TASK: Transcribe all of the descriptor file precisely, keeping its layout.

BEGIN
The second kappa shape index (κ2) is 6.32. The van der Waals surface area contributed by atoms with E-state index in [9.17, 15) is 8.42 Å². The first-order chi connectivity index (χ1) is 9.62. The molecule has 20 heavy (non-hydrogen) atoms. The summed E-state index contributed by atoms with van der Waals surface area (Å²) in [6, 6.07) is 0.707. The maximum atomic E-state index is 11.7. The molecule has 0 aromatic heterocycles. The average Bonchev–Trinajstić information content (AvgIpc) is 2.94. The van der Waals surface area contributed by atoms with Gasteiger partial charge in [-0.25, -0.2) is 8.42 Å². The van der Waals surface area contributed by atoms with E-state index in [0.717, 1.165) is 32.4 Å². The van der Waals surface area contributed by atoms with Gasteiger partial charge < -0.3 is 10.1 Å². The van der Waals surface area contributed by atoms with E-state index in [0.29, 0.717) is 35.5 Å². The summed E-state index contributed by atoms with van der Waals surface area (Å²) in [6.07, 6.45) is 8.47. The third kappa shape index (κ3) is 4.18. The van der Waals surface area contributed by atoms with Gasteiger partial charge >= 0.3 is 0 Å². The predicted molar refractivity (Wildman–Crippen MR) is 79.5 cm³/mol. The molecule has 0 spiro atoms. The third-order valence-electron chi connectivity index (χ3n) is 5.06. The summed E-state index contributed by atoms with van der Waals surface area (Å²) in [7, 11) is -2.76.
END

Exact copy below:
The second kappa shape index (κ2) is 6.32. The van der Waals surface area contributed by atoms with E-state index in [9.17, 15) is 8.42 Å². The first-order chi connectivity index (χ1) is 9.62. The molecule has 20 heavy (non-hydrogen) atoms. The summed E-state index contributed by atoms with van der Waals surface area (Å²) in [6, 6.07) is 0.707. The maximum atomic E-state index is 11.7. The molecule has 0 aromatic heterocycles. The average Bonchev–Trinajstić information content (AvgIpc) is 2.94. The van der Waals surface area contributed by atoms with Gasteiger partial charge in [-0.25, -0.2) is 8.42 Å². The van der Waals surface area contributed by atoms with E-state index in [0.717, 1.165) is 32.4 Å². The van der Waals surface area contributed by atoms with Gasteiger partial charge < -0.3 is 10.1 Å². The van der Waals surface area contributed by atoms with E-state index in [0.29, 0.717) is 35.5 Å². The summed E-state index contributed by atoms with van der Waals surface area (Å²) in [6.07, 6.45) is 8.47. The third kappa shape index (κ3) is 4.18. The van der Waals surface area contributed by atoms with Gasteiger partial charge >= 0.3 is 0 Å². The predicted molar refractivity (Wildman–Crippen MR) is 79.5 cm³/mol. The molecule has 0 spiro atoms. The third-order valence-electron chi connectivity index (χ3n) is 5.06. The summed E-state index contributed by atoms with van der Waals surface area (Å²) in [7, 11) is -2.76.